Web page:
Joyce Berendes and Ilse… A life
Former Actress, Dancer and Playwright and one time
winner of Brisbane’s Twelve Night Theatre’s best actress award for her
performance as a concentration camp survivor in the Australian play … A Game
of Numbers … Joyce Berendes turned her back to theatre in the year 2000 to
start writing romantic thrillers.
Set in Cairns her first published novel The
Fourteenth Day came out in 2007. Since then, up to 2012 Joyce had three more
novels published by Zeus Publications … And Then Came the Rain, Matters of
Choice, The Hand of Fate and one children’s story Nulla and the Purple
Poison Plant. Then in the year 2011, Joyce’s husband of sixty two years was
diagnosed with terminal cancer and given two more years to live. He died in May
2013, which left Joyce unable to write and without a single creative thought in
her mind, until three years later in 2016 – finally tidying her files – she
re-found the six-page letter, sent to her in 2008 by Ilse Dijkstra.
It was her sister in Holland who told her at the time
about her new friend Ilse Dijkstra, whom she thought had the most amazing and
interesting life and suggested that Joyce should make it into a novel. Ilse
Dijkstra then did send Joyce a letter. And Joyce did think it was a very
interesting story. However, as she was at that time still working on her second
novel and had an idea for a third one, she informed Ilse that her story would
need a lot of fiction to make it into a novel and perhaps they should forget
about it. And that she did. Until 2016, and she read it again, and suddenly to
her delight, she found out that there was after all still the creative urge in
her mind to write…
An email was send to Ilse. With the proposal that
Ilse would permit Joyce to write Ilse’s story as a Creative Non Fiction which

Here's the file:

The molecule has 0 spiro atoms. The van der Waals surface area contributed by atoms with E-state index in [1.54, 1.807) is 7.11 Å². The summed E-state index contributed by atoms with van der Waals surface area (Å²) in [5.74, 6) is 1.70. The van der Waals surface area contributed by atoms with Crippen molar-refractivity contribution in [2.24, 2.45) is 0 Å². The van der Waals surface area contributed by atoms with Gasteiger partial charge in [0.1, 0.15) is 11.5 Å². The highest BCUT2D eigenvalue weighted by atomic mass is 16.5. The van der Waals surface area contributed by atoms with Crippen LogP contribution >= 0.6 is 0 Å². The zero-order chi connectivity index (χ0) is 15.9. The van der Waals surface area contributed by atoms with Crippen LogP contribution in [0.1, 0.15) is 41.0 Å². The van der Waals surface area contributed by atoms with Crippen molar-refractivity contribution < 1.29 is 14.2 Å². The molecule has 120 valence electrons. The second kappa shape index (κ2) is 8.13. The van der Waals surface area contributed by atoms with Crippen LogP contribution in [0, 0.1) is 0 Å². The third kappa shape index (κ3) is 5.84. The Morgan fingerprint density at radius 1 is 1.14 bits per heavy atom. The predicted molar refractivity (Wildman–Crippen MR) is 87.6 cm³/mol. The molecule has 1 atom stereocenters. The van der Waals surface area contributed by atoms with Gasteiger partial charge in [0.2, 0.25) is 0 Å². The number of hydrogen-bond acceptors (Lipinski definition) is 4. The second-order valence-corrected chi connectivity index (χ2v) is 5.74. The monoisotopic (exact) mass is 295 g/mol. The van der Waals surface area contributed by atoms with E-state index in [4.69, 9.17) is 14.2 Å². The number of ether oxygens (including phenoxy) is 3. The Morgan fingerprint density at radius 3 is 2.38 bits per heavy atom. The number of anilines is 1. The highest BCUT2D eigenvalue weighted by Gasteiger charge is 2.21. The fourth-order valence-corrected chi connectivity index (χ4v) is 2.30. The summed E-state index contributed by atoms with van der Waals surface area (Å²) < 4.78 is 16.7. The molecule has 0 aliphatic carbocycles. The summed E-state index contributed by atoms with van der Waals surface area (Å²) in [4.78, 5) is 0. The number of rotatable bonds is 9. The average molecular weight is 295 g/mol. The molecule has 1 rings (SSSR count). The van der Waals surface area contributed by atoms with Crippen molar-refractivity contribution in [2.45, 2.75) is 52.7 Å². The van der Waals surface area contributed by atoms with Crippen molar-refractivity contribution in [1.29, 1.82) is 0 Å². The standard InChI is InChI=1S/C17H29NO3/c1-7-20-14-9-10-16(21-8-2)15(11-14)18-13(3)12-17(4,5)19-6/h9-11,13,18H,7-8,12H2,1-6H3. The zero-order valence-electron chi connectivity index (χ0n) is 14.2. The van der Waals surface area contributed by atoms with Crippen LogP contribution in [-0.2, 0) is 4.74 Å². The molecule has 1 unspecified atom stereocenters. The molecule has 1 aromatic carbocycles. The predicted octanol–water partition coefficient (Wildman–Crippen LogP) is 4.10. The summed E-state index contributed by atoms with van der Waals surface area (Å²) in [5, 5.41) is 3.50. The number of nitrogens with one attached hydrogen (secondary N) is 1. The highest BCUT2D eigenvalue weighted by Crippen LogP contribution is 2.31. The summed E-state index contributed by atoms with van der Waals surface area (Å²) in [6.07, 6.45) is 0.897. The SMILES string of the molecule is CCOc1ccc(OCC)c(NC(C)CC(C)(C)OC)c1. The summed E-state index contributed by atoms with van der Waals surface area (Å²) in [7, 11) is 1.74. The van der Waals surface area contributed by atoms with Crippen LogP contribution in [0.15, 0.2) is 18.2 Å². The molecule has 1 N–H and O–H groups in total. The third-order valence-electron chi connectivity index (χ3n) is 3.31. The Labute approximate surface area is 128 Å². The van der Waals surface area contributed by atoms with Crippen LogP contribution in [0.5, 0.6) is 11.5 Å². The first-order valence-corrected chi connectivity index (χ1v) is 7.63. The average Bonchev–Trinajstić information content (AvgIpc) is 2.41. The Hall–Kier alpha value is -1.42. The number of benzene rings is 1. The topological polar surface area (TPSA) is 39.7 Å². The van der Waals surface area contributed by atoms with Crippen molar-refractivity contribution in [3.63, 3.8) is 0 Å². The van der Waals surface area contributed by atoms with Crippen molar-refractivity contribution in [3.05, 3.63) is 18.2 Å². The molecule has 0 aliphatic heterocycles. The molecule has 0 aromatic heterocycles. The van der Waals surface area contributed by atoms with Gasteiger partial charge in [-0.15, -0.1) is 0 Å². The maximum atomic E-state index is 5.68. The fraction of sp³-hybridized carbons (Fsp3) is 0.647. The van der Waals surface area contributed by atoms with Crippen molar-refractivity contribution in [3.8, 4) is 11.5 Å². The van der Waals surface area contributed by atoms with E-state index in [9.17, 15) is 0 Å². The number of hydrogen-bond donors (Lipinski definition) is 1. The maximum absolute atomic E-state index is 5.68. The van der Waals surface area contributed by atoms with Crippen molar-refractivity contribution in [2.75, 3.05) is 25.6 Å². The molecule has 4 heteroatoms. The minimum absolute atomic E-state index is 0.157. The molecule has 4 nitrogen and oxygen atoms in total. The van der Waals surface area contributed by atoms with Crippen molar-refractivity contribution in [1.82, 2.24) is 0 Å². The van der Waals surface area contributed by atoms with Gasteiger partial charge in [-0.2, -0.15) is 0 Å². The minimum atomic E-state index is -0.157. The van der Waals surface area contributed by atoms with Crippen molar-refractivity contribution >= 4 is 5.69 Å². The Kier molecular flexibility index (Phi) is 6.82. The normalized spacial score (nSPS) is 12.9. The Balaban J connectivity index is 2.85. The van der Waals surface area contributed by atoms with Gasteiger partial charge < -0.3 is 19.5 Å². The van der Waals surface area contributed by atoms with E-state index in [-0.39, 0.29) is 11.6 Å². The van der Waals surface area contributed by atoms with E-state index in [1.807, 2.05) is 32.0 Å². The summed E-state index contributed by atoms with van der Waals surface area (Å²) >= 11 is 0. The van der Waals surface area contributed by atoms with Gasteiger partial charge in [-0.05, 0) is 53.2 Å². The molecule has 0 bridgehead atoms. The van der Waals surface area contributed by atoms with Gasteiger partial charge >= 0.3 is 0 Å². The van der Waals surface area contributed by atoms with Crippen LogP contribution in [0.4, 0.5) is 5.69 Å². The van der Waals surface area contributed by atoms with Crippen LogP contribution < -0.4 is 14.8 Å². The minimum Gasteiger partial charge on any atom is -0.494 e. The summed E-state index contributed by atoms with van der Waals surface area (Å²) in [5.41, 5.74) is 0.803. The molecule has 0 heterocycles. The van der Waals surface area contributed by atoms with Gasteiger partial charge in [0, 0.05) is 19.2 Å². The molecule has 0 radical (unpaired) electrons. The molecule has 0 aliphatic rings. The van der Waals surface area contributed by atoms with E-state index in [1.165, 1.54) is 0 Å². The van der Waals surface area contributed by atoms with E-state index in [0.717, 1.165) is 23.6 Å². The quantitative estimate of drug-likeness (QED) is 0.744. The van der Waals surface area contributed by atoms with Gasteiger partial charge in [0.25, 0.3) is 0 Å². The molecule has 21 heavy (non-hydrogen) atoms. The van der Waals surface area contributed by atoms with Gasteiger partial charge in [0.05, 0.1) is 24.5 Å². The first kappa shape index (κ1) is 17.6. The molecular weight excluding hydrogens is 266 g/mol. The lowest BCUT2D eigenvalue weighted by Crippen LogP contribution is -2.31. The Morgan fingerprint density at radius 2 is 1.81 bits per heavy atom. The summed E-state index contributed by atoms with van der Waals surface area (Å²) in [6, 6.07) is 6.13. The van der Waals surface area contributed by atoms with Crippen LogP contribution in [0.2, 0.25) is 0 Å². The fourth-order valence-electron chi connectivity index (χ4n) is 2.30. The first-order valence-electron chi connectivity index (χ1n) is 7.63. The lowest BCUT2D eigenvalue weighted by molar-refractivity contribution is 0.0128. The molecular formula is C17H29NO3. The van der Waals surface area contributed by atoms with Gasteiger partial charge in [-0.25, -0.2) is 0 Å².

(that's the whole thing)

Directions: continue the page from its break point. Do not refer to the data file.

would allow three-quarters of the story to be fiction and the other part to be
based totally on Ilse Dijkstra’s real life. Ilse Dijkstra of course was more
than willing to agree to that proposal with the result…
ILSE… A Life was born.
First and foremost, a special big thank you to Ilse
Dijkstra, whose story finally brought me back to writing after my husband’s
death. Although maybe more than seventy percent of this novel is fiction, the
rest of the twenty-five or so percent of the story is based on fact and derived
from Ilse Dijkstra’s – now aged 82 – real-life experiences. Thank you so much
Ilse, for giving me back A Life … I hope I’ve done you proud.
My sincere appreciation and heartfelt thanks to all
of the following:
Editor Julie Winzar of Zeus Publications and
Editor/Proof-reader Sue McArthur, whose assistance with my writing, has again
Also Beverley Adamson, for her encouragement in the
first instance and unreserved belief that I could do it… It turned out you were
Leo Vandersar, for all the important information
about Indonesia’s Japanese Concentration Camps and his real-life experiences in
Indonesia during World War Two…
Hènri Hunsinger, for his knowledge about restaurants
and general lifestyle in France during the late 1950s.
Brisbane’s Rivercity Steel Band for all their
interesting information about Steel Guitars.
To Camie McMahon for keeping an eye on my Italian
Not to forget my sister Adri van Dijk, who was the
instigator of all of this by suggesting all those years ago that her friend’s
life story might be worth making into a novel… Well done, Adri B!
And last, but not least, my heartfelt thank you to
all at Zeus Publications, especially Marilyn Higgins and Clive Dalkins, for once
again giving me the pleasure of seeing my work in print.
Some of the information about the Concentration Camps
in Indonesia immediately after World War Two and Sukarno’s push for independence
came from the book called The Missing Years written by Stuart Lloyd.
Also from an article published in a special 2008
issue of Bambu called 15 August 1945 which was taken from the book
called World War Two.
As were As Seen through Kids’ Eyes by Ralph
and Cathy Brink and Onze laatste oorlog written by A Verhoog.
It all started with Ilse’s grandparents, this need to
move on after having lived a completely normal and contented life for some time.
This search for a change. Find somewhere different, more satisfying and
They met in Rumania, her grandparents, although both
of them were born somewhere else: Henk Doolaard in the Netherlands and Greta
Sturm in Germany. However, when Greta was eleven years old, her parents had
moved the family from Germany to the Transylvanian Alps in Rumania, which was a